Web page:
August 26, 2010
Among the more than 120 works of art made by Japanese-American internees during World War II featured in the Renwick Gallery’s “The Art of Gaman” exhibit is an eerie painting of Tule Lake. In the background stands Castle Rock, its beauty in bold contrast to the austerity of the Northern California internment camp’s seemingly endless row of barracks.
Looking at the painting, one can’t help but wonder about the artist, his experience at the camp and the emotions engrained in the landscape. Fortunately, The Cats of Mirikitani, a 2006 documentary about the artist, 90-year-old Jimmy Tsutomu Mirikitani, offers some insight. The Renwick Gallery is screening it Sunday, August 29, at 2 p.m.
Linda Hattendorf, a New York-based producer and director of documentaries, befriended Jimmy Mirikitani in 2001. Homeless, he worked on his art—drawings of cats, internment camps and atomic bombs— under the awning of a grocery store near Hattendorf’s SoHo apartment. After 9/11, the smoke and dust took a toll on the artist’s health and Hattendorf invited him into her home. She learned the man’s life story. He was born in Sacramento in 1920, raised in Hiroshima, Japan, and then returned to the United States at age 18 to pursue a career in art. Soon after, he was interned at Tule Lake. Eventually released, he ended up in New York City in the early 1950s, where he became a live-in cook for a resident of Park Avenue. When his employer passed away in the late 1980s, Mirikitani was left jobless and homeless. He sold his artwork to survive.
The Cats of Mirikitani tells the story of Jimmy Mirikitani and how, with the help of Hattendorf, he comes to terms with his past and lands on his feet, living in an assisted-living retirement center. The New York Times described the 2006 Audience Award Winner at the Tribeca Film Festival as “a brief but satisfying look at a defiantly self-sufficient life,” and New York Magazine declared it “a profoundly gripping film, with a cumulative impact that may well wipe you out.”
Hattendorf and co-producer Masa Yoshikawa will be in attendance at the Renwick Gallery on Sunday and partake in a question-and-answer session following the screening. Be sure to check out Mirikitani’s painting of Tule Lake and the rest of the “Art of Gaman” exhibit, open through January 30.
June 24, 2010
Attention all gamers. Today marks the launch of the goSmithsonian Trek, a new mobile adventure that takes visitors on a tour of nine Smithsonian museums in a quest to decode clues and answer questions delivered via a free Apple iPhone or Android app. The game will be available through July 24.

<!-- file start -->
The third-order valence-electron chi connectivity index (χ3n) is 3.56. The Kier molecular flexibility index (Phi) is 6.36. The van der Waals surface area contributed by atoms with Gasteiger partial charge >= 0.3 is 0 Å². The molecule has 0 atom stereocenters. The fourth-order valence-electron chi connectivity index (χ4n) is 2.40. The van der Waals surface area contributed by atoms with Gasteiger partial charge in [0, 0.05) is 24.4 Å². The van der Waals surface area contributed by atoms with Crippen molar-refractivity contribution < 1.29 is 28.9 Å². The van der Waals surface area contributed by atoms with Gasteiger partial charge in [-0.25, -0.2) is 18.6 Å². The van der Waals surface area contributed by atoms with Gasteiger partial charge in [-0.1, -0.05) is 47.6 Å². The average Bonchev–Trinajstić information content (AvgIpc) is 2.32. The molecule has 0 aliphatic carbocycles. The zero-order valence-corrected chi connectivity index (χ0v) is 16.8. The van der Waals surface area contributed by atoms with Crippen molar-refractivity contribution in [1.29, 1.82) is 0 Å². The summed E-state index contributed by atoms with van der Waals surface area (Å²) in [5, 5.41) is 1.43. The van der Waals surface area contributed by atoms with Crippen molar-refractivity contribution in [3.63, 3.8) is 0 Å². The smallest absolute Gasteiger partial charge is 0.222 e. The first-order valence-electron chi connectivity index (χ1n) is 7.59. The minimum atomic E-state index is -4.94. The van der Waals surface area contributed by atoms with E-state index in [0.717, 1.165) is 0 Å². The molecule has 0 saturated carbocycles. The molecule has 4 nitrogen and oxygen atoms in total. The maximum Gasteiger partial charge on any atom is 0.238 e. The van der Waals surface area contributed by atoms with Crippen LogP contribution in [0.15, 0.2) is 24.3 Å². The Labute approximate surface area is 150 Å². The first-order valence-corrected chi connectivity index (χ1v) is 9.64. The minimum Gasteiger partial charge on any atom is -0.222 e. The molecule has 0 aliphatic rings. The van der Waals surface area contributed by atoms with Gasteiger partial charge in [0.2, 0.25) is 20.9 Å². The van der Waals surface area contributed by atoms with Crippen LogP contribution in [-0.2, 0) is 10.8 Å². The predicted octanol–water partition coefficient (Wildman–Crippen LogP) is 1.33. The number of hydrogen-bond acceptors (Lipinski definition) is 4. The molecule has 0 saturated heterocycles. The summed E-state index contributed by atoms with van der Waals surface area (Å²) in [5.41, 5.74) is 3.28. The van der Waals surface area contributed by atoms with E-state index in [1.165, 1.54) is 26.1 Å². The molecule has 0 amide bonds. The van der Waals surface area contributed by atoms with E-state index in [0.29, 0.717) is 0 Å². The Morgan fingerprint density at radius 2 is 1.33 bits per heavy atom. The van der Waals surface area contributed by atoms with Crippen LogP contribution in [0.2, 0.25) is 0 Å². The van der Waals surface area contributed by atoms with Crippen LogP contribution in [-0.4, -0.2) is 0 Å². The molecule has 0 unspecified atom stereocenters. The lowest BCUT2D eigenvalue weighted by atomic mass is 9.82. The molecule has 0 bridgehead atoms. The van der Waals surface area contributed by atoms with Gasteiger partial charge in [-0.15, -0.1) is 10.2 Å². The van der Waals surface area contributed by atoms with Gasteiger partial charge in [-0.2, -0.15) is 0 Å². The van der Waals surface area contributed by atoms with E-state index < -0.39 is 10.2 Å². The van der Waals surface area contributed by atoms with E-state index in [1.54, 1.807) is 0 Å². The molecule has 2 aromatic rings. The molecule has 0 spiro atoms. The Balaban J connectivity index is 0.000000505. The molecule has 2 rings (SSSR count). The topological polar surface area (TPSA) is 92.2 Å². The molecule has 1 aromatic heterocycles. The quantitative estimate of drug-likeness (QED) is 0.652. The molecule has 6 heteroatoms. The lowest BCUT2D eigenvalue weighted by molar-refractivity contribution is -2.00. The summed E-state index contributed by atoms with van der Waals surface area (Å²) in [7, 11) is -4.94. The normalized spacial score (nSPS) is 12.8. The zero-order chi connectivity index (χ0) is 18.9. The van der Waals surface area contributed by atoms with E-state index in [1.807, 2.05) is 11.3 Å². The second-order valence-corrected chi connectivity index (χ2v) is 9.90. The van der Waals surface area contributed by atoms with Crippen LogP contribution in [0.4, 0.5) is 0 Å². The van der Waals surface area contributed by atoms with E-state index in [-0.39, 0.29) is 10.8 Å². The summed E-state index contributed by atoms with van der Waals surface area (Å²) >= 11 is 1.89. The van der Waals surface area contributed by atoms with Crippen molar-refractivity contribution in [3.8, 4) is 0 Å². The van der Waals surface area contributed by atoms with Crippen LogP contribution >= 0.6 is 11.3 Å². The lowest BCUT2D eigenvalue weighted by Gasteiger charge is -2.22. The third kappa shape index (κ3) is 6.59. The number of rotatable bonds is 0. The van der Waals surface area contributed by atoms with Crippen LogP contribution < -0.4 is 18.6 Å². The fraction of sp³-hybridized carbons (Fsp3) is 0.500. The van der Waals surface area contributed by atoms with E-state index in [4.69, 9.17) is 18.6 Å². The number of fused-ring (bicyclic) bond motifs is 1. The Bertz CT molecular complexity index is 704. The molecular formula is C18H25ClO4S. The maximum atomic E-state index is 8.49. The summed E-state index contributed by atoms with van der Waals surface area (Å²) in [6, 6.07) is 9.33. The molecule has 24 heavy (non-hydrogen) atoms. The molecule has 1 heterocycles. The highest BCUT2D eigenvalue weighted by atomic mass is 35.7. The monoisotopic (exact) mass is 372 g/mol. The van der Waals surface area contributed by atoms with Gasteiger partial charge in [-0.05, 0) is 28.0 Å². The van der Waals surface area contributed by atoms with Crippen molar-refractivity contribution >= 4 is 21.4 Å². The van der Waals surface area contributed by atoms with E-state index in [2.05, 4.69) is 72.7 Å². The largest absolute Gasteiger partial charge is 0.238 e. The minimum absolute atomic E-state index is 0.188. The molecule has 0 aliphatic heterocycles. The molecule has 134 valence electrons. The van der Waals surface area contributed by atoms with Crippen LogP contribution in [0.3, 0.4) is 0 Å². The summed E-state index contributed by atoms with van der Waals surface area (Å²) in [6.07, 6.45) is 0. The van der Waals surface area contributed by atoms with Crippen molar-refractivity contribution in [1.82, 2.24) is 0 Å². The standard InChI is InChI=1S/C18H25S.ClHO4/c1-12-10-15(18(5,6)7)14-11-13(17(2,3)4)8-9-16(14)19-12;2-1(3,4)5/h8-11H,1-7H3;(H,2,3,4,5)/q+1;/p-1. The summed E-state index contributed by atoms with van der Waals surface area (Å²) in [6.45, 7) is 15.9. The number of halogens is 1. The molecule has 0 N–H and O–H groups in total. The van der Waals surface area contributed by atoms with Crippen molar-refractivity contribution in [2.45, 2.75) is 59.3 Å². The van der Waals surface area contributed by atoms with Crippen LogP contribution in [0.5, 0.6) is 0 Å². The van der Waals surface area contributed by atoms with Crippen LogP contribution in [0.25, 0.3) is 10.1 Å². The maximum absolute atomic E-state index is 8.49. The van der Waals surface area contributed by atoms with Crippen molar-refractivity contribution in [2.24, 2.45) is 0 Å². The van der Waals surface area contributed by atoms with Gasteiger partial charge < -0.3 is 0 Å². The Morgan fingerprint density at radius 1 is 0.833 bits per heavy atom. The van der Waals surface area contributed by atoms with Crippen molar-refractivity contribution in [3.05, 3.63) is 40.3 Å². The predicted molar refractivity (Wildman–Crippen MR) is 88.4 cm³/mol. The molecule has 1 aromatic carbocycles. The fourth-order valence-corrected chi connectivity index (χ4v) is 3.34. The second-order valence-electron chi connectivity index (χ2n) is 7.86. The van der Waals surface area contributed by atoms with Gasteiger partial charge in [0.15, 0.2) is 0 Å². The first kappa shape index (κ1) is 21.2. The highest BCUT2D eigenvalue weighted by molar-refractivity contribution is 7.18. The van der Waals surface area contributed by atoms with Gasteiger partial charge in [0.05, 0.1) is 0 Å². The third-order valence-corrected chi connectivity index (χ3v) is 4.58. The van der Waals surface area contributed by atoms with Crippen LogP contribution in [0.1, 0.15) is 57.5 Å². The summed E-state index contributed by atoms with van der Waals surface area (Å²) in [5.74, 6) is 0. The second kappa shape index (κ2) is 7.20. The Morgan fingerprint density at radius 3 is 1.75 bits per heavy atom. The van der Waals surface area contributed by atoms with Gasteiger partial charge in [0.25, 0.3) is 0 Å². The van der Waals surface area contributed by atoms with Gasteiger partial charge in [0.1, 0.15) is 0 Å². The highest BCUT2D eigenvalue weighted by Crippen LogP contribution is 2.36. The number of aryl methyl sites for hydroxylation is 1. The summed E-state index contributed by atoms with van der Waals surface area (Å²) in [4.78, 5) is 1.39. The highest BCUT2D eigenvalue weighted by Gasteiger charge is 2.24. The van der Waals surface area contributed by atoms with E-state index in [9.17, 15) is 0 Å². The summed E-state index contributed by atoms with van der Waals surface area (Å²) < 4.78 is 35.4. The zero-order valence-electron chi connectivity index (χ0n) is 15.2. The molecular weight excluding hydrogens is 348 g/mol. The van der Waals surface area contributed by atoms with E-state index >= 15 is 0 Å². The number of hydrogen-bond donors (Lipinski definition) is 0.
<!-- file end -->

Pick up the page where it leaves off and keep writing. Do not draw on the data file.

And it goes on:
And here’s the best news, the top two players who garner the highest points and complete all of the challenges—haikus, photo assignments and a final tie-breaker—will receive Apple iPads.
But if you’re in a hurry to play through and, incidentally, have a chance a winning an iPad, too, check out the upcoming one-day only contest at the Castle Commons this Saturday, July 26. Registered visitors will square off in a four-hour timed competition that is open to all comers, though an RSVP is recommended. Arrive at the Castle Commons at 9:30 to register for the 10 AM start of the game. At 2, players will return to the Castle Commons for the announcement of the first-place winner. The lucky champion will receive an Apple iPad—you must be present to win. (Psst. As of this afternoon, not too many people know about this special event, so cancel your Saturday plans and sign up now.)
The game is powered by the Boston-based SCVNGR, a company which creates game experiences designed around specific locations. The goSmithsonian Trek is “all about going places, doing challenges and earning points,” says SCVNGR’s Kellian Adams, a former school teacher, who says she loves the educational opportunities the game provides. The Trek includes more than 70 questions that take visitors on a tour of the Smithsonian Castle, the National Museum of American History, the National Museum of Natural History, the National Air and Space Museum, the National Museum of the American Indian, the Freer Gallery of Art, the Arthur M. Sackler Gallery, the African Art Museum and the Hirshhorn Museum and Sculpture Garden.